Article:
The team at Turing Email is setting out to fix the little things that make email so tedious.

Although many solutions to replace email for internal communications are growing in popularity today, Turing Email takes a step back to the basics and focuses on the little inconveniences that make email such a groan-inducing part of the workday.

Stewart Macgregor-Dennis, the company’s founder and CEO is no stranger to innovation. He was behind the opening of a now-discontinued entrepreneurship dorm as a Stanford undergraduate, and gained notoriety on campus for a student government election campaign which spent over $2,000 on purchasing Twitter followers on ODesk.

Macgregor-Dennis explained that frustration over the time people expended sending emails led him to the design choices that make using Turing Email such a pleasant experience. With an interface that looks inspired from communication powerhouses Slack and HipChat, Turing tries to distinguish between instant message-like internal communications and more formal emails sent to the outside world. Instead of building a separate tool for talking to your team, though, everything is kept in the email inboxes that you use Turing’s service on.

Functioning as a highly sophisticated overlay, Turing automatically classifies rapid-fire messages between co-workers as instant messaging, and separately groups them, allowing users to simultaneously message co-workers and talk to external parties. Combined with a search system that can look through your entire set of communications, this will definitely shave off minutes spent switching between Slack and email while running the same search terms.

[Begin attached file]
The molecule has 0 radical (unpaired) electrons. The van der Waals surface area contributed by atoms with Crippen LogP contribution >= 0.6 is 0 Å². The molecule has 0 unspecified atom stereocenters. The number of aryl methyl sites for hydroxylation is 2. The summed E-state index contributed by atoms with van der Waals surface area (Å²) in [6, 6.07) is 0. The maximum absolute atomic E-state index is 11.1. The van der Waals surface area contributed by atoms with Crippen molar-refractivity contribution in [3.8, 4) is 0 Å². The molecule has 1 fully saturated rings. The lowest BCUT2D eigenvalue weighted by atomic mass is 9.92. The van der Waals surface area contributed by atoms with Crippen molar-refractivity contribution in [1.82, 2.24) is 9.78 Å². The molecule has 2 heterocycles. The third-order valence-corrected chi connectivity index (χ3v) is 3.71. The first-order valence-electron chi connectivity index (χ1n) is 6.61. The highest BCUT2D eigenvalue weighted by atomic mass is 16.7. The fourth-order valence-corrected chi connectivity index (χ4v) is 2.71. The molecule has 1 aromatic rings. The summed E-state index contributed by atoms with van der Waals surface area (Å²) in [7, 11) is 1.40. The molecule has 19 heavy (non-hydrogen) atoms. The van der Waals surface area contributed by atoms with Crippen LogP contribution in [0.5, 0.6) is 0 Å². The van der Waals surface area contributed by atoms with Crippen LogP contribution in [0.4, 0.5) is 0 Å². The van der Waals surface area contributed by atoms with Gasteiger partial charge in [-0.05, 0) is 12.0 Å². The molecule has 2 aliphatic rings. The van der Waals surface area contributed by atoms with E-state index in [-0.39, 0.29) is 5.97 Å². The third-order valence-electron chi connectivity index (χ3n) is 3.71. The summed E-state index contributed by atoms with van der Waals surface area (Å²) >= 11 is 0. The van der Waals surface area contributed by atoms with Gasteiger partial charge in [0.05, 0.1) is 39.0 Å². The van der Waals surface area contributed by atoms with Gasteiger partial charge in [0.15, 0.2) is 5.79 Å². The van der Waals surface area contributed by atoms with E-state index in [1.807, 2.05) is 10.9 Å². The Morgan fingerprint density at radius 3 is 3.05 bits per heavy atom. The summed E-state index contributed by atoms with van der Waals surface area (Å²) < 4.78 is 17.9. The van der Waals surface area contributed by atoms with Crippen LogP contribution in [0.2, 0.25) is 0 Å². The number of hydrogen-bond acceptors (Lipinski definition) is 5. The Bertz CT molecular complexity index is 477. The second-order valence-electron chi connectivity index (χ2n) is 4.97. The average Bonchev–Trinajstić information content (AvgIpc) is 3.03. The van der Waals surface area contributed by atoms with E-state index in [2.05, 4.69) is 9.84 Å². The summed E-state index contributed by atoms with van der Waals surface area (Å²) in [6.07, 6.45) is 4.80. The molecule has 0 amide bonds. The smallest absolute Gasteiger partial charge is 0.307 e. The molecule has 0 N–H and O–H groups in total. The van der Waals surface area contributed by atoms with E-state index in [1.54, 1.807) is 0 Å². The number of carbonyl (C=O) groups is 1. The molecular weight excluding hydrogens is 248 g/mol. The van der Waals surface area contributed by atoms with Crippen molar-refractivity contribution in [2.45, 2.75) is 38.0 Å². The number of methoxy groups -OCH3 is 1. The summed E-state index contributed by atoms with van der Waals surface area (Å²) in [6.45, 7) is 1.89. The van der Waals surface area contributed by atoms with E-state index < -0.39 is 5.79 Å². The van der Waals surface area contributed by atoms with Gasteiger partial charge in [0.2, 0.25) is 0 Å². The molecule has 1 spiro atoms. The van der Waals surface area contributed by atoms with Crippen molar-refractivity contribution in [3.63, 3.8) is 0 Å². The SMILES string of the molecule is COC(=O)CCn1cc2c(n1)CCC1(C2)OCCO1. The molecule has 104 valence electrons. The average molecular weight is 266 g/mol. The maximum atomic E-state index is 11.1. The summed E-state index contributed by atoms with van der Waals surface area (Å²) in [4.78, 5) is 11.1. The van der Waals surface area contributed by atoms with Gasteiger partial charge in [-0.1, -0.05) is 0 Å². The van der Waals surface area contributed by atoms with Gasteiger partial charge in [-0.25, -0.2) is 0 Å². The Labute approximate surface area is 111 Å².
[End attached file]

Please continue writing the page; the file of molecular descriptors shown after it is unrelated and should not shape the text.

The contents of emails are kept on the email servers tied to Turing Email, and not on the company’s end, explained Macgregor-Dennis.

“We do store some user email data on our servers,” he acknowledged, but emphasized that the actual content of emails was untouched by the software except in the case of the search feature.

It is definitely refreshing to have all communications under one roof, and when the company releases its mobile apps in a few weeks users sick of continually switching between apps on their phones will have some reprieve.


Turing’s standout features are those that are just afterthoughts on other services. Users can set reminders to follow up or track whether the email was opened right in the same screen where the message is composed. Opening up the tracking screen shows statistics on emails sent and opened, as well as providing detailed device information for emails that were read and received.

With a setting that reminds users to follow up on emails if no reply is received, Turing Email would certainly be an asset to sales professionals.


With this in mind that the team is going to be launching integrations with Salesforce and Zendesk in the near future.

“We have a plan in the roadmap for that,” said Macgregor-Dennis, adding that access to integrations like this would be a part of what he called a ‘freemium plus tiered’ subscription model.

Certainly, this falls in line with Turing Email’s broader vision, to improve workflow efficiencies.

“A lot of people do a lot of their work over email, and you can gain insights into time allocation and your work,” explained Macgregor-Dennis, describing some of the higher-level insights that users will be able to gain, which include a pie chart of top contacts and looking at email volume and productivity as functions of time.

With email becoming an increasingly time-consuming part of the workday, a more efficient way to communicate with the rest of the world is one of the best ways to access untapped productivity. It’s clear that email is here to stay for a while. Improvements to the existing email paradigm will go a long way. While Turing Email is still new, and the product relatively untested, the finesse with which they address the little things is sure to find their product many fans.

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Turing Email Makes Checking Your Inbox As Fun As Using Slack